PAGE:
The bar is low for proof of income because the wages are so low here. I don’t recall the exact number, but I think we needed to prove somewhere in the range of €1,500 for our family of four. After we arrived in Portugal, I had to maintain roughly that balance in an account here so that we could show three months of stability in a Portuguese account. Contrast that with Thailand, which required us to keep about $10,000 in an account for six months.

Outside of the Portuguese account, I brought three months of financial statements with our account numbers blacked out: checking, savings, and retirement. I also submitted signed contracts (client names and all identifying details were blacked out on the computer before printing) and, I think, an invoice list. All of the bank documents were stamped and signed at the bank and the retirement docs by my financial advisor. Honestly, I think I went overboard, but I didn’t want to risk getting denied. 

We also had to show proof of purchased plane tickets, a Portuguese bank account, and health insurance. I mostly did everything on my own, but we did hire an immigration firm to help us with some of the items, and then I turned the entire process over to them once we moved. The few thousand dollars we spent getting help was absolutely worth it.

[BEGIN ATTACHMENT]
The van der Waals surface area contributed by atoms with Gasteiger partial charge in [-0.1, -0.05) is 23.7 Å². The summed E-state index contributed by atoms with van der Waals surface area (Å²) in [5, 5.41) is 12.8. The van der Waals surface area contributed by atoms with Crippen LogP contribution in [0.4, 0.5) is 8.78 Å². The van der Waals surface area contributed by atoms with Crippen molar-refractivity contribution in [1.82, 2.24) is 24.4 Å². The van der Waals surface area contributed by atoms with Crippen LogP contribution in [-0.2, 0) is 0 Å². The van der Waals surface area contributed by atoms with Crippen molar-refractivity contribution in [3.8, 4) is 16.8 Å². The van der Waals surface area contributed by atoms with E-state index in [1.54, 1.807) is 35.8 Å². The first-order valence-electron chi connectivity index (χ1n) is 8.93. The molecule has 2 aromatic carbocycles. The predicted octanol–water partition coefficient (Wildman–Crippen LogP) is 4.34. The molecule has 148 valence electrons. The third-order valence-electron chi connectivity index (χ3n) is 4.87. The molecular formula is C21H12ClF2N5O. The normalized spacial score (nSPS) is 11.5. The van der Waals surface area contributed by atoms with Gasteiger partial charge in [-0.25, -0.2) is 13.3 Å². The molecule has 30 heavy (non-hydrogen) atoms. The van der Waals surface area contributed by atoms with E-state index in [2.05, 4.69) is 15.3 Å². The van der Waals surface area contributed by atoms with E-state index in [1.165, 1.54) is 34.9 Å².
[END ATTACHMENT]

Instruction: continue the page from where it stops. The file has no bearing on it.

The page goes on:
Once we got to Portugal, we had to go to the Camara, the local government office, to get a proof of address. Our Airbnb host helped us with this, but it’s not as flexible today. I’ve heard you need a signed rental contract or property here in order to move. Portugal is extremely bureaucratic, so it’s important to follow all the rules to the T.

Since COVID hit during our application process, the family’s process was not smooth, but we eventually got everything done. Renewing residency is extremely easy and so far has not required any additional paperwork.

Have you struggled with any elements of bureaucracy?

I’ll answer with an emphatic yes. I mentioned bureaucracy above—this is truly one of the most difficult parts about living in Portugal. There is often a huge backlog in the government offices, and then things will change suddenly.